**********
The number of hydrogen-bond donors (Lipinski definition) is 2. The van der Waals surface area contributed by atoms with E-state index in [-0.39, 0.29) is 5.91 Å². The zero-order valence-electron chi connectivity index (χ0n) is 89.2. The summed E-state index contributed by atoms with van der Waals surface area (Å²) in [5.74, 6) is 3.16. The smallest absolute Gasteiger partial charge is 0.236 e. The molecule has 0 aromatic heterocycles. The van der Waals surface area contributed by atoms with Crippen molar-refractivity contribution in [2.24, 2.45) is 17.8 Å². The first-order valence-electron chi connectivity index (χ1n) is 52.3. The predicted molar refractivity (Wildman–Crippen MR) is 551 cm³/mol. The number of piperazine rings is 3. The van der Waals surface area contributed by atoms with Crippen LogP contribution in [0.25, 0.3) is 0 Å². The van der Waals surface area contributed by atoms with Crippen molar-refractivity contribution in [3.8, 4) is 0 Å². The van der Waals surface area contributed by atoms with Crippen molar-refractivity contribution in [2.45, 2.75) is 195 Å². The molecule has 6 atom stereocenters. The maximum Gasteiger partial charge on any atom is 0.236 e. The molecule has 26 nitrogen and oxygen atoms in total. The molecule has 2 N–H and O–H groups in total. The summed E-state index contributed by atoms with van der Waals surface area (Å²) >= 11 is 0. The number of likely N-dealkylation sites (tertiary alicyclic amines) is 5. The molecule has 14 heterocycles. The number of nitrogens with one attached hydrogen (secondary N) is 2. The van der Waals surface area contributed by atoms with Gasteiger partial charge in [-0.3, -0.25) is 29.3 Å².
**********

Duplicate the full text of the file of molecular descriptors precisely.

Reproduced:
The number of hydrogen-bond donors (Lipinski definition) is 2. The van der Waals surface area contributed by atoms with E-state index in [-0.39, 0.29) is 5.91 Å². The zero-order valence-electron chi connectivity index (χ0n) is 89.2. The summed E-state index contributed by atoms with van der Waals surface area (Å²) in [5.74, 6) is 3.16. The smallest absolute Gasteiger partial charge is 0.236 e. The molecule has 0 aromatic heterocycles. The van der Waals surface area contributed by atoms with Crippen molar-refractivity contribution in [2.24, 2.45) is 17.8 Å². The first-order valence-electron chi connectivity index (χ1n) is 52.3. The predicted molar refractivity (Wildman–Crippen MR) is 551 cm³/mol. The number of piperazine rings is 3. The van der Waals surface area contributed by atoms with Crippen LogP contribution in [0.25, 0.3) is 0 Å². The van der Waals surface area contributed by atoms with Crippen molar-refractivity contribution in [3.8, 4) is 0 Å². The van der Waals surface area contributed by atoms with Crippen molar-refractivity contribution in [2.45, 2.75) is 195 Å². The molecule has 6 atom stereocenters. The maximum Gasteiger partial charge on any atom is 0.236 e. The molecule has 26 nitrogen and oxygen atoms in total. The molecule has 2 N–H and O–H groups in total. The summed E-state index contributed by atoms with van der Waals surface area (Å²) >= 11 is 0. The number of likely N-dealkylation sites (tertiary alicyclic amines) is 5. The molecule has 14 heterocycles. The number of nitrogens with one attached hydrogen (secondary N) is 2. The van der Waals surface area contributed by atoms with Gasteiger partial charge in [-0.3, -0.25) is 29.3 Å².